As we have seen from the past couple of years, it is hard to stay in business when economic times are uncertain. Financial institutions, retail, and the local bar are no strangers to shuttering their doors for good. From customer retention to new markets, here are some suggestions.

Get a Grip on Finances

Money and finances are key to business health. When times are tough, every penny must be accounted for, and leaking money will make things much worse. A solid financial team can help manage company funds and deal with issues like taxes. It also helps to use software, apps, and even AI to help with company cash flow. For instance, as a cleaning company, easy to use janitorial bidding software will help keep your estimates accurate for a higher chance of winning.

Find Ways to Keep Customers

Money is vital in business. But customers are also among the most critical resources you have. Finding new customers relies on various methods that cost a lot of money. Money you may not have right now. So, keeping the customers you already have is crucial. Adding more value to the services you offer, rewarding loyalty, and enhancing customer service and support are all valuable ways of retaining customers. They will require investment but have long-term value.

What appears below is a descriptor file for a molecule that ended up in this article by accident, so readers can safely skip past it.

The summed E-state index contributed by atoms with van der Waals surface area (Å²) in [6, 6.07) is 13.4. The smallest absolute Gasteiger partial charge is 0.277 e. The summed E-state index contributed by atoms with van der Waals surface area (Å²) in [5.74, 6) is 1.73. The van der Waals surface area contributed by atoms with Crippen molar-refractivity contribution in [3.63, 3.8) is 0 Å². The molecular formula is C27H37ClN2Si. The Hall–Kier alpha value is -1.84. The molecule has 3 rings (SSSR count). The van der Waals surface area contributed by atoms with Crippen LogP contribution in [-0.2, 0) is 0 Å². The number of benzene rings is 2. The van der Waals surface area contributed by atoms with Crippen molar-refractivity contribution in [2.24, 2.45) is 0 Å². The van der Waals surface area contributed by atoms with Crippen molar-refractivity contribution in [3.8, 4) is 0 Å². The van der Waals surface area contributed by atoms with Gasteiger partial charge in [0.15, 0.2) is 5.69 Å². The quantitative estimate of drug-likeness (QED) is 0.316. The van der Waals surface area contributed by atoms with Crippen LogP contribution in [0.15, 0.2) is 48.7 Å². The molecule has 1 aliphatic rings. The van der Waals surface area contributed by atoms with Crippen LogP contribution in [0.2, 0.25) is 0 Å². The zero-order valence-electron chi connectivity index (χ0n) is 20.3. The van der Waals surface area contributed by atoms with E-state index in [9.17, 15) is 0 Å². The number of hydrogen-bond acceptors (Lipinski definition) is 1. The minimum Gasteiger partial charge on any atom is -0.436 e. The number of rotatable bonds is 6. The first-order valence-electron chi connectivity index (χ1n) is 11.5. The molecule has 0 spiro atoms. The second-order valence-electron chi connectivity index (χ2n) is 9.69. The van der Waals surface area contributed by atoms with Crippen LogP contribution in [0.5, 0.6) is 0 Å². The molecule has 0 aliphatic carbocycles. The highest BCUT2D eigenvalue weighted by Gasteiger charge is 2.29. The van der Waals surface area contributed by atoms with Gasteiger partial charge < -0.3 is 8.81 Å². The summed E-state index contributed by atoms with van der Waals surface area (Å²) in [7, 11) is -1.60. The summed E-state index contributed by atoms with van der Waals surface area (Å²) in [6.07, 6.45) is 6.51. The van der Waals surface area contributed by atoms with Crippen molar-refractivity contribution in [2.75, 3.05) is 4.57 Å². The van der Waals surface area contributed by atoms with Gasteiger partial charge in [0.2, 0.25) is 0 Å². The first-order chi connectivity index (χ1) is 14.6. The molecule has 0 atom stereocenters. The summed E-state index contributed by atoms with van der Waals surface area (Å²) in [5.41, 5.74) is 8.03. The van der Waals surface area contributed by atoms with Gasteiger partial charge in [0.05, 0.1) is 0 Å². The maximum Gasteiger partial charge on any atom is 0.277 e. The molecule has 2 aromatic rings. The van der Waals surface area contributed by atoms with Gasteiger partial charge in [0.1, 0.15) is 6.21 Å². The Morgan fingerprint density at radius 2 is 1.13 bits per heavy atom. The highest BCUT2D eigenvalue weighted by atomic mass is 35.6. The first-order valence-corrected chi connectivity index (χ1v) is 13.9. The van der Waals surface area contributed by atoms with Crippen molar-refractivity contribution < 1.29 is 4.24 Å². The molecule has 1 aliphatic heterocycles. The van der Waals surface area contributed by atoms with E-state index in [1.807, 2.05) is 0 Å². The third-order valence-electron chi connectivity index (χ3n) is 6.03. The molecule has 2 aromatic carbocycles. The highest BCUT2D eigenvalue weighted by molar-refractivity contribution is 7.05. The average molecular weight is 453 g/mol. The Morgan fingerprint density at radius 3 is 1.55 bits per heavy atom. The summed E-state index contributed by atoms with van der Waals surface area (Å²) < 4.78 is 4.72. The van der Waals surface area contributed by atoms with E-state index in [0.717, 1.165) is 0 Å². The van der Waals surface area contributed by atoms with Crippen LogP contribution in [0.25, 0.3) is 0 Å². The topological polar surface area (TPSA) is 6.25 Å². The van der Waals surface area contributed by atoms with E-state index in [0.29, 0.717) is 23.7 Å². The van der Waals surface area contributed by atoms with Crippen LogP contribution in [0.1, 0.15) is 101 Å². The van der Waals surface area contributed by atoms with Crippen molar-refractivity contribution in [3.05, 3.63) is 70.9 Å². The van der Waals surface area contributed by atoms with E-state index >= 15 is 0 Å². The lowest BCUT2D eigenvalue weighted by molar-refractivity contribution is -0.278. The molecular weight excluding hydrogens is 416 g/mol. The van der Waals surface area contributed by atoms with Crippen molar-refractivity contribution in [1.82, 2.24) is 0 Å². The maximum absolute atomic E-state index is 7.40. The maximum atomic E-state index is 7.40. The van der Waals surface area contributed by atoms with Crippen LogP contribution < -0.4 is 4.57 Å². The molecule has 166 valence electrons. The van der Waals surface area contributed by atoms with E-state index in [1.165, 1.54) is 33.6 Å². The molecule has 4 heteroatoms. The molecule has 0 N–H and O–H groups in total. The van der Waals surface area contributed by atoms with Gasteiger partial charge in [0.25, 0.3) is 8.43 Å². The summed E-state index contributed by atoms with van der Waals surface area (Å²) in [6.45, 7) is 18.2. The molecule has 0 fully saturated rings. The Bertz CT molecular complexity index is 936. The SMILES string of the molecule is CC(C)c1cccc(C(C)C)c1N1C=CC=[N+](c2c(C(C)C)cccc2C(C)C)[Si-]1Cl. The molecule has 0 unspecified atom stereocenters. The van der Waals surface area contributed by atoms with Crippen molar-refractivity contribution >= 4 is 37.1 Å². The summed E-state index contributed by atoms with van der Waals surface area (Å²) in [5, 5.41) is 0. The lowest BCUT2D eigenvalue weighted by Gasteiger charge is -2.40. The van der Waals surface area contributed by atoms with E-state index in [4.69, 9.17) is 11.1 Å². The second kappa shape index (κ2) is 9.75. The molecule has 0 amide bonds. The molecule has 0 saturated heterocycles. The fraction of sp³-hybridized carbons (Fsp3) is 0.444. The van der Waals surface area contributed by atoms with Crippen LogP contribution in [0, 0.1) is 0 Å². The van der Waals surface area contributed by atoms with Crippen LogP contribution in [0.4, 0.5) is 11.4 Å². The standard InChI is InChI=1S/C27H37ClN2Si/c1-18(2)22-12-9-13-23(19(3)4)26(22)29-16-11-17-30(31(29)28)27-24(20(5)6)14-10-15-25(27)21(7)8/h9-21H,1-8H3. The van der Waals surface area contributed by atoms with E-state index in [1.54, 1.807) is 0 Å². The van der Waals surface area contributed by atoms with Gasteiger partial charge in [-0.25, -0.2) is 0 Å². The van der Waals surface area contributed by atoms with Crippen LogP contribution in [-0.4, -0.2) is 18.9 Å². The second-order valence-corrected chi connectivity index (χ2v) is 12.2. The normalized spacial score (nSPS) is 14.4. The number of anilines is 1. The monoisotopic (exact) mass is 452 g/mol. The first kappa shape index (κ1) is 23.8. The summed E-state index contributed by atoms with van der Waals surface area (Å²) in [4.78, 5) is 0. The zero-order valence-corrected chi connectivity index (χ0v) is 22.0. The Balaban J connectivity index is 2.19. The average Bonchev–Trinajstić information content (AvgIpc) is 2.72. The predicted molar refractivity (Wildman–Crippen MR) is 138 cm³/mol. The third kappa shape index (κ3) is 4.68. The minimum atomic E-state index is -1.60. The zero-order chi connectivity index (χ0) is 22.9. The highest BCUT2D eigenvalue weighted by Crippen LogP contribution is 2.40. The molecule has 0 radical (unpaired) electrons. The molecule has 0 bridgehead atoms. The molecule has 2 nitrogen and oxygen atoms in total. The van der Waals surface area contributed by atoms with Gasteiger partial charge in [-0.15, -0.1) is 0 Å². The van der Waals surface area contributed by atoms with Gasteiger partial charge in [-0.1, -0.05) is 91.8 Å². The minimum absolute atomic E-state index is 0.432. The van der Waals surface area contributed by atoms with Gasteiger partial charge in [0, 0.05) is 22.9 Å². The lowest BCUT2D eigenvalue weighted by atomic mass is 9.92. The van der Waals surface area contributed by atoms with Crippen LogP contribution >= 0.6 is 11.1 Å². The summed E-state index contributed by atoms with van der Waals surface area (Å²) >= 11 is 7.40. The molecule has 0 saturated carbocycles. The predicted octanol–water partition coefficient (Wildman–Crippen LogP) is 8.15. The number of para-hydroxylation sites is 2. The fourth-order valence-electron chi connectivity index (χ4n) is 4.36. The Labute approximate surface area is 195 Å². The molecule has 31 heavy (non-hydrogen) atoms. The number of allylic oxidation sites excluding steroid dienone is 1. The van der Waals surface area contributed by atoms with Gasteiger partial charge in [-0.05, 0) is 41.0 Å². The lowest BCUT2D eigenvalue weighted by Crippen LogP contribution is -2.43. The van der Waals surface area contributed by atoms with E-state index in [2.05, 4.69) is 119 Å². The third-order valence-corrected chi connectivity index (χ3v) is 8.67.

Stay in Business with Cutbacks

There probably isn’t a business on the planet that doesn’t leak money somewhere. With an audit and assessment of business expenses, there are almost always holes you can plug. No one really likes making cutbacks, but they are essential in tough times. In the UK alone, over 30,000 businesses went insolvent in 2023, which was more than 50% higher than in 2021. Removing processes that aren’t entirely relevant to your company’s operation is a good start.

Explore New Markets

Relying too much on a single product can be a burden to a business. Many of the most successful companies are able to weather the storm and expand into new markets. It’s not uncommon these days, and even supermarkets offer credit cards, mobile phone contracts, and other items not related to the core business. If new markets aren’t possible, expanding a product line often yields results and helps a business diversify its offerings enough to provide stability.

Develop a Strong Supply Chain

If the past few years have shown anything, it’s that you are only as strong as your supply chain. One global economic crisis after another compounded an already problematic supply chain issue. This was felt most strongly in the tech sector as there was a shortage of computer chips, which continues to this day. Sourcing alternatives and products from multiple channels helps keep products coming, even if you need to alter manufacturing or business processes for them.


Solid financial management is a crucial first step to staying in business during tough times. Cutting back non-essential processes will help plug any cash flow leaks. And sourcing multiple products through various channels will help develop a healthy supply chain moving forward